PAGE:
waves are formed. Waves don’t create energy. They merely transmit it. The wind is the originator and source of the energy. In the Bible, the word for “wind” is the same word for “spirit”. It is God’s Spirit, blowing like wind over the water of our lives, that is the source of power. That’s why I often claim Zechariah 4:6, “Not by might, nor by power, but by my Spirit (Wind), says the Lord of Hosts.” When I walk the beach, see the waves, and feel the wind, I think of the power of God’s Spirit blowing over us. 2020 was such a hard year for all. But since midDecember - in spite of ongoing political, economic and pandemic issues - I’ve sensed a fresh wave of God’s Spirit pouring over us as a church.
From Ghana, Keith and I flew to Kenya to meet up with Mark McGeever, our Sent Network director. Together we spent time with a remarkable young leader, Gideon Banda. God has raised up Gideon and his wife Joy, to catalyze a church planting movement in Kenya. And of course, while in Mombasa, the waves called again. This time to the breathtaking beaches of the Indian ocean. Why my love for waves? It’s one of the places I can truly relax and hear from God. And because it is a metaphor of the power of God coming upon us. As the wind blows across the surface of the water,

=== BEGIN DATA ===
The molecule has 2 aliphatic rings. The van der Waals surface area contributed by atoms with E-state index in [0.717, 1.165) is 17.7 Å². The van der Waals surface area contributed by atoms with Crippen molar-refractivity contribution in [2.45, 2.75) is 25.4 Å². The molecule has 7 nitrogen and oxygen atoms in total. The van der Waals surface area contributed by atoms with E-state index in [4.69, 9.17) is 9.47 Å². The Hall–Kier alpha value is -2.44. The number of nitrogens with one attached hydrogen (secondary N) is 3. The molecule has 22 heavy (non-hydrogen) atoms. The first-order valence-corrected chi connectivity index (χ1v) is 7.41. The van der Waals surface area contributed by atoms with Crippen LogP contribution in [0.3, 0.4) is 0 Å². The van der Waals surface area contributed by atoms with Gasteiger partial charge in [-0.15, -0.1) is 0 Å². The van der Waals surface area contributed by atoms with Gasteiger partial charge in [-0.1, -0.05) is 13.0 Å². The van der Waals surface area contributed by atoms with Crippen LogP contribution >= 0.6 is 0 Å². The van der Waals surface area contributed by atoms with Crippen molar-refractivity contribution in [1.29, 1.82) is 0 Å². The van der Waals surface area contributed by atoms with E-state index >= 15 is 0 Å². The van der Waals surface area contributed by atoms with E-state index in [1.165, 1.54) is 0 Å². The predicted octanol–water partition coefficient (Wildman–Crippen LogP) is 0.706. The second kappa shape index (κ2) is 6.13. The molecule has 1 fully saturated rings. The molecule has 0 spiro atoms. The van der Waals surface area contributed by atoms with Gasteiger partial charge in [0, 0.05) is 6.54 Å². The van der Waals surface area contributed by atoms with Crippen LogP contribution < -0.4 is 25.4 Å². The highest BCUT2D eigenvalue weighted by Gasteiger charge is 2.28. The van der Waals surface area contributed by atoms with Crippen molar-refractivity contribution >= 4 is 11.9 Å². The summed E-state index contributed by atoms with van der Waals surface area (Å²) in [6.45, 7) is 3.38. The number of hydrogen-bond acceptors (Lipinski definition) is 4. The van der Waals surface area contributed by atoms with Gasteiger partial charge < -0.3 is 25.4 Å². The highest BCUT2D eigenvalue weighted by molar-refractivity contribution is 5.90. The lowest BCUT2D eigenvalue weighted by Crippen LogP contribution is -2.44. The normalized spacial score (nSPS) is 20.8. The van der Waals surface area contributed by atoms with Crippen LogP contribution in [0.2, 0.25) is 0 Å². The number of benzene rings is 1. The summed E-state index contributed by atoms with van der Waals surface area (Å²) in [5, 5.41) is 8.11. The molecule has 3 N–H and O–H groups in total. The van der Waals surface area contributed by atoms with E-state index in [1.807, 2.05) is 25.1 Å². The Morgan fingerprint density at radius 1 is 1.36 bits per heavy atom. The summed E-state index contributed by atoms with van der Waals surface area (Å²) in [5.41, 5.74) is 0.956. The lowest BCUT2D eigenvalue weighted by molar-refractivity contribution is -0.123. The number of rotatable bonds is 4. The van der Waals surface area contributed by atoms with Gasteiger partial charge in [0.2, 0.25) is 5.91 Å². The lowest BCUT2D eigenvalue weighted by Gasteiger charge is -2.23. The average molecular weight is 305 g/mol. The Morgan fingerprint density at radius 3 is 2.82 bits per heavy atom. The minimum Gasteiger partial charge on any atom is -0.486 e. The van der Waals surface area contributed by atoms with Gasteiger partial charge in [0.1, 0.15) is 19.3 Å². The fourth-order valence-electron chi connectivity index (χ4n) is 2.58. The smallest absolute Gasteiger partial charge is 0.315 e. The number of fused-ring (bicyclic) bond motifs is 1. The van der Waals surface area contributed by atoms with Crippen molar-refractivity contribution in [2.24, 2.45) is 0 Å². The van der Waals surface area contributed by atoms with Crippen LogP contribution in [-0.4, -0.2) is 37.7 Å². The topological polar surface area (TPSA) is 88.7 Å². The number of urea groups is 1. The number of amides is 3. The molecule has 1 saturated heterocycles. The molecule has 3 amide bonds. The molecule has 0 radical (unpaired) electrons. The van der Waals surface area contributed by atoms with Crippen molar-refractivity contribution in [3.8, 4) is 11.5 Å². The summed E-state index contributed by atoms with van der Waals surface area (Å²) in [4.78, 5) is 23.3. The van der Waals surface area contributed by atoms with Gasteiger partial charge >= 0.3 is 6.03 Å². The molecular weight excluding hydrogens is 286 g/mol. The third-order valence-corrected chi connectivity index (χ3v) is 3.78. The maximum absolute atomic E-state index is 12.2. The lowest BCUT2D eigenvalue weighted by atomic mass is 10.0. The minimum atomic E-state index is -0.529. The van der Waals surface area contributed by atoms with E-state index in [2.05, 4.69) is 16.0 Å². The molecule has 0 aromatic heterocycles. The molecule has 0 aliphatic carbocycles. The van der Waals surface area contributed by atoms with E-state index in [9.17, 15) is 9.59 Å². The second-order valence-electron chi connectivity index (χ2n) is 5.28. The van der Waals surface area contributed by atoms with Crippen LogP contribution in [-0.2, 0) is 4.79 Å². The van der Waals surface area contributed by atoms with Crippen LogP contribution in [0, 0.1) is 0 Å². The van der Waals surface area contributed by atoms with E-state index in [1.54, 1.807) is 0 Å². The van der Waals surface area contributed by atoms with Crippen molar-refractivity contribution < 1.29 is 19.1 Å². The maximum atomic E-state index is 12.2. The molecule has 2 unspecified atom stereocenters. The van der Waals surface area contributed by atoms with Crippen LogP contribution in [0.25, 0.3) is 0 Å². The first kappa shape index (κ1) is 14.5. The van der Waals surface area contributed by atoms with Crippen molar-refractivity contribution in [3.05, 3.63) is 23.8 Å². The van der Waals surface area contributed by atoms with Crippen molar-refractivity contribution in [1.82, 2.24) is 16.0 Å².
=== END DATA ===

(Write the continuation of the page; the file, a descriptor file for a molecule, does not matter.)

The Spirit is at work in our gatherings. Over 1,000 people have registered for and are reading A Chapter A Day and many are listening to the Chapter A Day podcast. Prayer is elevated. People are reaching out to neighbors. Our students are connecting and growing. The upcoming “Souls Conference” in March will transform many to live as “sent ones.” Children are creatively being discipled. The Lord recently brought our new lead pastor for Easton, Sam Cassese, as we make plans to launch Easton as an independent church this fall. Sent Network has planted 26 churches and expanded into a new region. Our community outreach team faithfully serves the poor. Issues of racial justice are being seriously discussed. Our ministries from Russia to India to Belize to Southeast Asia are helping disciple the nations. God continues to sustain the ministry goals through faithful giving. We are currently pursuing both a global mission pastor and a teaching pastor to advance His kingdom. And much more. I write all this because I want you to be encouraged. Though COVID lingers and challenges remain, the Wind of God’s Spirit is blowing afresh over His people at Bay Area. Surf’s up! Big waves are coming! Join me today in believing God to do awesome things in and through each of us.